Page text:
The timing of a doorknob confession, occurring just as the session is ending, can create an imbalance in the therapist-client relationship. Therapists may feel pressured to respond quickly.
This has the potential to put the client in control of the therapeutic journey and risks sacrificing the opportunity for a more thorough exploration of the client’s concerns.

Emotional Toll

Unexpected disclosures can also affect therapists emotionally. They may experience annoyance, heightened levels of stress and responsibility, and may even feel violated due to professional and therapeutic boundaries having been blurred.

Last-minute disclosures may also provoke an instinctive need to protect the client, causing the therapist to worry about the client’s well-being long after the session ends.

Loss of Control

As allied health professionals, much effort goes into ensuring that therapists feel in control of even the most uncertain session. Doorknob confessions can cause therapists to feel that, despite their best efforts to direct their clients, they’ve lost control of the session and of the stability of the therapeutic relationship.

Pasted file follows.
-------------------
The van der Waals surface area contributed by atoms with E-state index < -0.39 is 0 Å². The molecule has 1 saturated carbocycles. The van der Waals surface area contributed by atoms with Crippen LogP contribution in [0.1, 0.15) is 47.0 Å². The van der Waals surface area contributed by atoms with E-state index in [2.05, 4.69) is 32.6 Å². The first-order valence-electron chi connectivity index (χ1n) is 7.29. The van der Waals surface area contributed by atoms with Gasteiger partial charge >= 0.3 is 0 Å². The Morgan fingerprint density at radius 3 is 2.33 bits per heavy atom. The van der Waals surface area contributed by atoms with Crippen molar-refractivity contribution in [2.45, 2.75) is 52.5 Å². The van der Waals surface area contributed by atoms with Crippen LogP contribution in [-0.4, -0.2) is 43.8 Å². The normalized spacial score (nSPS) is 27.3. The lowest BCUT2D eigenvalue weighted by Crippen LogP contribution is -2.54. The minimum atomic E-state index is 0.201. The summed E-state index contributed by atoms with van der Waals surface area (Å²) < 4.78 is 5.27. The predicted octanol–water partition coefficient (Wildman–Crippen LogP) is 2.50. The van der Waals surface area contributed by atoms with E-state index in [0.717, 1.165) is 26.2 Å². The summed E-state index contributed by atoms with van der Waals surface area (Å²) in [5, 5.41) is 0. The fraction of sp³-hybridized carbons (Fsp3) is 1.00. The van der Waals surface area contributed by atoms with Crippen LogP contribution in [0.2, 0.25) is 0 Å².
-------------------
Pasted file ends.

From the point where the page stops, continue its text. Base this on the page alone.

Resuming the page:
How Therapists Can Handle Doorknob Confessions

When faced with a doorknob confession, therapists can employ several strategies to effectively address the disclosure while maintaining the integrity of the therapeutic process.

Assess the Urgency of the Doorknob Disclosure

First and foremost, assess the urgency of the disclosure. If it indicates a risk of harm to the client or others, immediate intervention may be necessary. In these cases, you’ll need to employ professional discretion.

However, for general disclosures, acknowledge the disclosure respectfully and agree to explore it in greater depth in the following session.

Acknowledge the Client’s Courage

If appropriate, express appreciation for the client’s bravery in sharing their thoughts or feelings. Although the therapist will have to explain that the issue can only be fully explored in the next session, acknowledgment of the client’s bravery can help validate their experience and build trust in further unraveling the disclosure in future sessions.

If Time Allows, Briefly Explore the Disclosure